A claimant cannot bring a decision under judicial review unless they have exhausted all alternative remedies – even if these remedies are non-statutory says Court of Session Judge.
Terri McCue submitted a petition for judicial review of a decision of Glasgow City Council in relation to an assessment of her son’s care needs under the Social Work (Scotland) Act 1968.
Lord Jones dismissed her petition, on the grounds that she had not pursued the counsil’s complaints procedure. It was argued on behalf of Ms McCue that even though an alternative remedy exisited, in order to rule out judicial review the remedy had to be;
(1) created by statute, and
(2) the terms of the statute, explicitly or by necessary implication, excluded the supervisory jurisdiction.
Lord Jones considered that the preceding case law did not support the argument put forward that there had to be statutory exclusion of the supervisory jurisdiction of the court.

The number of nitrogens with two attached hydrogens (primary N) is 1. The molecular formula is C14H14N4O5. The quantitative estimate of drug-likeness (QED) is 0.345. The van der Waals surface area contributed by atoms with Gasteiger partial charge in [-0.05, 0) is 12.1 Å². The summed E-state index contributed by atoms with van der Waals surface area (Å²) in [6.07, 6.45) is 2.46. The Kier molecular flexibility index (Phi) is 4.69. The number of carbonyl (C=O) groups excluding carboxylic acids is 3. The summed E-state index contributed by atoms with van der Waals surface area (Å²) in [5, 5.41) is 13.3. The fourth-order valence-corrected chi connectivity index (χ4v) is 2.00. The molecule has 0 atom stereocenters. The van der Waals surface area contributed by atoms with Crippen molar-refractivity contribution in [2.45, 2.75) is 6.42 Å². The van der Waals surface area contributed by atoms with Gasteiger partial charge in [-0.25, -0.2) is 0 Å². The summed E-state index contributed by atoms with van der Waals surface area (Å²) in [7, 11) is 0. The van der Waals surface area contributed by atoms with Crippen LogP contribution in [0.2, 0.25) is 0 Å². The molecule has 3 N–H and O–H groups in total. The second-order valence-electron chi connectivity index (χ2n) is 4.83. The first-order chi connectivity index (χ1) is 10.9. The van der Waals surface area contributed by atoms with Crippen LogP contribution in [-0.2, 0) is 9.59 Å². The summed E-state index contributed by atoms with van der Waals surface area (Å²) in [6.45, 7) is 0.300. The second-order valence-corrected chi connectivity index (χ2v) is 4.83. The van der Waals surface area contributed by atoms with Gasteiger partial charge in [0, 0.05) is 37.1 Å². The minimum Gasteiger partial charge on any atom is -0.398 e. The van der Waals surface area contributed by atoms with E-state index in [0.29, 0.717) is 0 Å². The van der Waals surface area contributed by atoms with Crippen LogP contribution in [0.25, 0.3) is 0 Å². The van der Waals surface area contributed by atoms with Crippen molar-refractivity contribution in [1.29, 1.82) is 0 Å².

The case West v Secretary of State for Scotland (1992) in which it was held that the essential feature of the jurisdiction was the conferring, by statute or private contract, of a decision-making power or duty on a third party was relied upon. Thus it was concluded that tt was irrelevant whether the power was conferred by statute or not. Lord Jones said;
“If such injustice is capable of being remedied by means available to the aggrieved party other than by application to the court, there is no reason in principle or logic why the aggrieved party should not be required to resort to it, simply because the remedy does not lie in statute.”
Lord Jones continued to outline that in fact, the complaints procedure could be deemed to constitute a statutory remedy because it was established in order to comply with a statutory order by the Secretary of State. However, it would not have been possible at this point to take a complaint to the Scottish Public Services Ombudsman, as a result of the existence of the complaints procedure.
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